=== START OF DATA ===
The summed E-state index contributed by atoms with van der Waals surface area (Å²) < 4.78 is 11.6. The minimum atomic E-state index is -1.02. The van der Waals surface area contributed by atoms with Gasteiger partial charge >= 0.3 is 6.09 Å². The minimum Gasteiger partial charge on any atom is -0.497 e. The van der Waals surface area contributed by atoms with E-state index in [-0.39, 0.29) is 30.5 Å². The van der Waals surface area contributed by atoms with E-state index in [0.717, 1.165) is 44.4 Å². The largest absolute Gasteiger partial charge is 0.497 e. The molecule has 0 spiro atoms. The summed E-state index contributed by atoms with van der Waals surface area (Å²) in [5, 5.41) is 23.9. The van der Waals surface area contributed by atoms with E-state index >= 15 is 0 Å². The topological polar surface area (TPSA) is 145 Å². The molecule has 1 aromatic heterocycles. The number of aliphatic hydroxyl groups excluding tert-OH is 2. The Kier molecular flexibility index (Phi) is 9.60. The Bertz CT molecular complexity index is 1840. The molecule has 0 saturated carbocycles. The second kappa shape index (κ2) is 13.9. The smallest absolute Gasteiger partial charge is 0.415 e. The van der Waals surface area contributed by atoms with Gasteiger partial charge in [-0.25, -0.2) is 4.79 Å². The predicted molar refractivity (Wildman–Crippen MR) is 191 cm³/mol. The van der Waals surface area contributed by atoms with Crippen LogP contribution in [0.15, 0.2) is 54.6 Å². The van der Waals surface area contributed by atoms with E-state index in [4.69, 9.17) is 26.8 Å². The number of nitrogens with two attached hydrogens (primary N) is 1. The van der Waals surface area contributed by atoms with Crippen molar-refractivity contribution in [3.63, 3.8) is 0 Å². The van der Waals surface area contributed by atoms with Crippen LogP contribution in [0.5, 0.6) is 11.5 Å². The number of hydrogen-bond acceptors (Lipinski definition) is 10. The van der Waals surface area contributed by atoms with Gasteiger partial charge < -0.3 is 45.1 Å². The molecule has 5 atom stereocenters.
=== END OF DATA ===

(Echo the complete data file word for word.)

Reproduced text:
The summed E-state index contributed by atoms with van der Waals surface area (Å²) < 4.78 is 11.6. The minimum atomic E-state index is -1.02. The van der Waals surface area contributed by atoms with Gasteiger partial charge >= 0.3 is 6.09 Å². The minimum Gasteiger partial charge on any atom is -0.497 e. The van der Waals surface area contributed by atoms with E-state index in [-0.39, 0.29) is 30.5 Å². The van der Waals surface area contributed by atoms with E-state index in [0.717, 1.165) is 44.4 Å². The largest absolute Gasteiger partial charge is 0.497 e. The molecule has 0 spiro atoms. The summed E-state index contributed by atoms with van der Waals surface area (Å²) in [5, 5.41) is 23.9. The van der Waals surface area contributed by atoms with E-state index >= 15 is 0 Å². The topological polar surface area (TPSA) is 145 Å². The molecule has 1 aromatic heterocycles. The number of aliphatic hydroxyl groups excluding tert-OH is 2. The Kier molecular flexibility index (Phi) is 9.60. The Bertz CT molecular complexity index is 1840. The molecule has 0 saturated carbocycles. The second kappa shape index (κ2) is 13.9. The smallest absolute Gasteiger partial charge is 0.415 e. The van der Waals surface area contributed by atoms with Gasteiger partial charge in [-0.25, -0.2) is 4.79 Å². The predicted molar refractivity (Wildman–Crippen MR) is 191 cm³/mol. The van der Waals surface area contributed by atoms with Crippen LogP contribution in [0.15, 0.2) is 54.6 Å². The van der Waals surface area contributed by atoms with E-state index in [4.69, 9.17) is 26.8 Å². The number of nitrogens with two attached hydrogens (primary N) is 1. The van der Waals surface area contributed by atoms with Crippen molar-refractivity contribution in [3.63, 3.8) is 0 Å². The van der Waals surface area contributed by atoms with Crippen LogP contribution in [0.5, 0.6) is 11.5 Å². The number of hydrogen-bond acceptors (Lipinski definition) is 10. The van der Waals surface area contributed by atoms with Gasteiger partial charge < -0.3 is 45.1 Å². The molecule has 5 atom stereocenters.